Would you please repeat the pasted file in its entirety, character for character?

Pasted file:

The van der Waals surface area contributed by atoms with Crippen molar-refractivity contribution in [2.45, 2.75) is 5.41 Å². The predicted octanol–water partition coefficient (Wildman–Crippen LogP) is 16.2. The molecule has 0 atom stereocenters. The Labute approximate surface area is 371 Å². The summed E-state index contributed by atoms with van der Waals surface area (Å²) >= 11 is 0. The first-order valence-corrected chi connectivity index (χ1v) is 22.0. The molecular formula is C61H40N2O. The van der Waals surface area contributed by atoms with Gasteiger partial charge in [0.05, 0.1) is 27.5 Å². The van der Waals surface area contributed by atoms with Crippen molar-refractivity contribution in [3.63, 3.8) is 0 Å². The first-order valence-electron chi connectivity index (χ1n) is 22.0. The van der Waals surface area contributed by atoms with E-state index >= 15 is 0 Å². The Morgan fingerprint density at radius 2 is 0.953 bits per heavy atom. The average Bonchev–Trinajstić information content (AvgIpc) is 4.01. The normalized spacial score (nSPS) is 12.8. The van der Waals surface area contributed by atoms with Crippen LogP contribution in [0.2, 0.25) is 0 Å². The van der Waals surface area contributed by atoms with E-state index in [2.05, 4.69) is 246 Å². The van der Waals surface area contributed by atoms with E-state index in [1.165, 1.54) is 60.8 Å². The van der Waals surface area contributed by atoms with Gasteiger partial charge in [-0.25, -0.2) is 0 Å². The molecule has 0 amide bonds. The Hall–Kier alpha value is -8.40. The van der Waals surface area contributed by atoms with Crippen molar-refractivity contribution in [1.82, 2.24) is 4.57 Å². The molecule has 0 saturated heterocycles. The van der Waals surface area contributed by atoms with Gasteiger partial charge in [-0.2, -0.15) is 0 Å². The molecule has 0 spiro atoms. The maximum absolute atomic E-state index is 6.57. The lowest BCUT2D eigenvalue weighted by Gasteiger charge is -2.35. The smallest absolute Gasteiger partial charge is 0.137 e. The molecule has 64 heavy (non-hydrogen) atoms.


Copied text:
The van der Waals surface area contributed by atoms with Crippen molar-refractivity contribution in [2.45, 2.75) is 5.41 Å². The predicted octanol–water partition coefficient (Wildman–Crippen LogP) is 16.2. The molecule has 0 atom stereocenters. The Labute approximate surface area is 371 Å². The summed E-state index contributed by atoms with van der Waals surface area (Å²) >= 11 is 0. The first-order valence-corrected chi connectivity index (χ1v) is 22.0. The molecular formula is C61H40N2O. The van der Waals surface area contributed by atoms with Gasteiger partial charge in [0.05, 0.1) is 27.5 Å². The van der Waals surface area contributed by atoms with Crippen molar-refractivity contribution in [3.63, 3.8) is 0 Å². The first-order valence-electron chi connectivity index (χ1n) is 22.0. The van der Waals surface area contributed by atoms with E-state index >= 15 is 0 Å². The Morgan fingerprint density at radius 2 is 0.953 bits per heavy atom. The average Bonchev–Trinajstić information content (AvgIpc) is 4.01. The normalized spacial score (nSPS) is 12.8. The van der Waals surface area contributed by atoms with Crippen LogP contribution in [0.2, 0.25) is 0 Å². The van der Waals surface area contributed by atoms with E-state index in [2.05, 4.69) is 246 Å². The van der Waals surface area contributed by atoms with E-state index in [1.165, 1.54) is 60.8 Å². The van der Waals surface area contributed by atoms with Gasteiger partial charge in [-0.25, -0.2) is 0 Å². The molecule has 0 amide bonds. The Hall–Kier alpha value is -8.40. The van der Waals surface area contributed by atoms with Crippen molar-refractivity contribution in [1.82, 2.24) is 4.57 Å². The molecule has 0 saturated heterocycles. The van der Waals surface area contributed by atoms with Gasteiger partial charge in [-0.2, -0.15) is 0 Å². The molecule has 0 spiro atoms. The maximum absolute atomic E-state index is 6.57. The lowest BCUT2D eigenvalue weighted by Gasteiger charge is -2.35. The smallest absolute Gasteiger partial charge is 0.137 e. The molecule has 64 heavy (non-hydrogen) atoms.